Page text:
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State of Missouri

Judicial Selection in the States: Missouri

Overview

News

Although not technically a legislative entity, Florida s Constitutional Revision Commission is, like the legislature, allowed to submit constitutional amendments onto the ballot affecting the...

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Plans to change the way judges are picked in Maryland and Missouri are set for committee hearings tomorrow. In Maryland, two bills previously debated over...

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Over the last several years bills have been introduced in the Rhode Island House to mandate more diversity in the state s courts (see here...

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Courtesy of the Bureau of Justice Statistics, U.S. Department of...

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The Missouri judiciary consists of a supreme court, a court of appeals, and a circuit court. In 1940, Missouri became the first state to adopt merit selection of judges. The Nonpartisan Selection of Judges Court Plan, which has come to be known as the Missouri Plan, has served as a model for the thirty-four other states that use merit selection to fill some or all judicial vacancies.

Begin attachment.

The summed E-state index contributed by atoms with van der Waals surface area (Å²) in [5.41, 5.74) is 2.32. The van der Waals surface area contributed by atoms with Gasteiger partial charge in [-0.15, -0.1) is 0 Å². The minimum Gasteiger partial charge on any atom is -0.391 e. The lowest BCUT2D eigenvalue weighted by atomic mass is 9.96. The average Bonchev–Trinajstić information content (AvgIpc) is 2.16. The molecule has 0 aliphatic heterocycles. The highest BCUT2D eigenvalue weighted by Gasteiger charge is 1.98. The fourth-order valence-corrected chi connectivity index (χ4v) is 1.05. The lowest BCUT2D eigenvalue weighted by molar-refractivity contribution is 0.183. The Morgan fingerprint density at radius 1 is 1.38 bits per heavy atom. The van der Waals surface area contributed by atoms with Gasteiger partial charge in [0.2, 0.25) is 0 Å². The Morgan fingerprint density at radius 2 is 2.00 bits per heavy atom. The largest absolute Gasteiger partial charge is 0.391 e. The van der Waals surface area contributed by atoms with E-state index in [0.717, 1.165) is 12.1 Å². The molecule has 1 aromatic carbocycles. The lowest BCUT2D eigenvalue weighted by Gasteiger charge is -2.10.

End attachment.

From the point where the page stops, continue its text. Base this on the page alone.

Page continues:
Prior to the adoption of the Nonpartisan Court Plan, judicial selection in Missouri was controlled by political machines and party bosses who sought to unseat judges who issued unfavorable rulings. Judges' positions were so tenuous under machine politics that from 1918 to 1941 only two supreme court justices were successful in their bids for reelection. Concerned citizens, judges, and lawyers organized an initiative petition effort to place the plan on the ballot. Less than 60 days after Missouri voters ratified the Nonpartisan Court Plan, legislative opponents introduced a resolution to submit the plan to voters again in the next election. In 1942, voters approved the plan by more than twice the earlier vote, and in 1945, voters adopted a new constitution that included the Nonpartisan Court Plan. Thus, in the first five years of the Nonpartisan Court Plan, voters indicated their approval on three separate occasions.